Originally Published 2012-06-07 00:00:00 Published on Jun 07, 2012
For Indian Foreign Policy radicals, the Shanghai Cooperation Organisation, whose leaders are meeting this week in Beijing, is about an undying dream from the past - building an eastern bloc against the West.
For India’s foreign policy radicals, the Shanghai Cooperation Organisation, whose leaders are meeting this week in Beijing, is about an undying dream from the past - building an eastern bloc against the West.

But the SCO, as an eastern collective, is unlikely to measure up to the security challenges that confront it amidst the Western military retreat from Afghanistan.

Last month in Chicago, the US and its NATO allies announced an "irreversible" plan to end Western combat role in Afghanistan by 2013 and withdraw all but a few thousand troops from there by the end of 2014.

The US and NATO have indeed offered financial support to the maintenance of a large Afghan armed force and continue to assist its economic development. No one, though, is betting all those promises will be kept.

With America packing its bags in Afghanistan, shouldn’t the SCO move in? Most players in the region with interest and influence in Afghanistan are all in the SCO.

Russia’s involvement in Afghanistan is more than a century old. China, as the world’s second largest economy and a giant neighbour, is central to Afghanistan’s growth and future prosperity.

Although Afghanistan is not a member of the SCO, it has been a special invitee to the recent leadership summits and might be inducted as an "observer" this time.

Two SCO members - Uzbekistan and Tajikistan - share long land borders with Afghanistan. Turkmenistan, the third Central Asian nation on the northern frontiers of Afghanistan is not a member of the SCO. China is making amends by inviting it as a special guest for this week’s summit in Beijing.

Iran, Pakistan and India - three other neighbours of Afghanistan are all observers at the SCO. Turkey, the rising power in the Middle East, has long taken an interest in Afghanistan and wants to become a "dialogue partner".

Divided on Kabul

For its part, NATO has signalled a measure of coherence in Chicago. On Afghanistan, the SCO is anything but united. Even a cursory look reveals the multiple fault lines.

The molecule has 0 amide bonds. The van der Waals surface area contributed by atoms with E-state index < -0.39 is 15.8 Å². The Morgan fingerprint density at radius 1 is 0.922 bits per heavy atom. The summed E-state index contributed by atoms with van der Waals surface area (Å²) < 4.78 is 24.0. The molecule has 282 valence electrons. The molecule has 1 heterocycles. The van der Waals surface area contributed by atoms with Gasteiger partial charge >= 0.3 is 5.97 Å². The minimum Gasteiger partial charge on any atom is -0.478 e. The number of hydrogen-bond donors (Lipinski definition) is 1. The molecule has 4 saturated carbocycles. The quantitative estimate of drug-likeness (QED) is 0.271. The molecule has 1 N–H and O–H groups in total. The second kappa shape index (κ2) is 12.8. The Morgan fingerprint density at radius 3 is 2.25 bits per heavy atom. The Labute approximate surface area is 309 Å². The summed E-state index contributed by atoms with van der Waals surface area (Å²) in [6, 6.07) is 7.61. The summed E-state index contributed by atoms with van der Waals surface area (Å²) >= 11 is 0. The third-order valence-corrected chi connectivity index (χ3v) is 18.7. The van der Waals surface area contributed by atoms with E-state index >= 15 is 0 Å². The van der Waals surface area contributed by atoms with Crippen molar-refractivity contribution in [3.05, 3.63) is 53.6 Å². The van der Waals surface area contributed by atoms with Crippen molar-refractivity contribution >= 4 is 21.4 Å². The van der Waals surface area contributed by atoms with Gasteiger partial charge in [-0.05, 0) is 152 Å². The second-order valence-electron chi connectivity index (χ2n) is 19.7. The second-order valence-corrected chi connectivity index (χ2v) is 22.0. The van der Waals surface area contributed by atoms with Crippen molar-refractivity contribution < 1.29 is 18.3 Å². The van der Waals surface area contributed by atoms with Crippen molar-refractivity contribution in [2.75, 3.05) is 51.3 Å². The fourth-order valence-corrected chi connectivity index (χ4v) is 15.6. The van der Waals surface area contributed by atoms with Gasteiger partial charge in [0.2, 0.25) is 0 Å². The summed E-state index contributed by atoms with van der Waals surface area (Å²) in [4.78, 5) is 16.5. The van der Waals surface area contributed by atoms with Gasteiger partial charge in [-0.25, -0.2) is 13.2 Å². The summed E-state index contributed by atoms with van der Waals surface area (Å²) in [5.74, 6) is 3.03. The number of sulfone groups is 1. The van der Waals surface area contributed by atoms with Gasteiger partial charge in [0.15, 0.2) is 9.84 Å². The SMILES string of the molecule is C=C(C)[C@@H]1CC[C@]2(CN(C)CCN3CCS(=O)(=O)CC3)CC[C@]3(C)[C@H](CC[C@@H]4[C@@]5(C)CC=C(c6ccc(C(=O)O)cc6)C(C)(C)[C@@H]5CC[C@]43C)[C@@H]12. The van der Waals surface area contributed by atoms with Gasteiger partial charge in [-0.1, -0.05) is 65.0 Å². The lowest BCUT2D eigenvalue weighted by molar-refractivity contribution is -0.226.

Pakistan, which has the greatest influence in Afghanistan, is locked in a confrontation with the US and has blocked Western supply routes into the war zone. Are the SCO members rallying behind Islamabad? Hardly.

Russia and the Central Asian states have undercut Pakistan’s leverage with the West by helping the US by developing the alternative Northern Distribution Network to move supplies for the international forces in Afghanistan.

The Central Asian states have just signed a "reverse transit" agreement with Washington that would let the US move out mountains of war equipment accumulated over the last decade.

The tensions between Kabul and Rawalpindi are of course central to the current crisis in Afghanistan. The Pakistan Army’s support to the Taliban and the Haqqani Network undermines the stability of Afghanistan; and Kabul is desperately looking for any international support - whether from the West or the East - to foil Rawalpindi’s plots against it.

China Pact

The most interesting outcome from Beijing this week may not be the collective SCO rhetoric on regional security, but the specific national action that China might announce on Afghanistan.

China appears ready to end its passive approach to Afghanistan. With the West in retreat and Pakistan in chaos, China is veering towards a more direct role in Afghanistan.

Reports from Kabul say the Afghan president, Hamid Karzai, and the Chinese leader, Hu Jintao, will meet on the margins of the SCO summit and issue a declaration on establishing a "Strategic and Cooperative Partnership".

Official sources in Kabul say the declaration will be the first step towards the drafting of a strategic partnership agreement of the kind that Karzai has signed with many countries including India, the US, Britain, France, Germany and Australia.

Those in New Delhi who see the world in black and white or divide it between West and East might find Afghanistan confusing. Self-preservation at any cost is a major rule in the Great Game.

If the US is unable to moderate Rawalpindi, why not try Pakistan’s "all-weather friend", China? After all, China will still be around after the Americans are gone.

That there are no permanent friends is the other rule. Looking away from Pakistan, America wants India to play a bigger role in Afghanistan. Even as he tightens the American embrace, Karzai is extending a hand to Beijing. The one missing link is an India-China bilateral dialogue on Afghanistan.

(The writer is a Distinguished Fellow at Observer Research Foundation, Delhi)

Courtesy: http://www.indianexpress.com/story-print/958724/

The views expressed above belong to the author(s). ORF research and analyses now available on Telegram! Click here to access our curated content — blogs, longforms and interviews.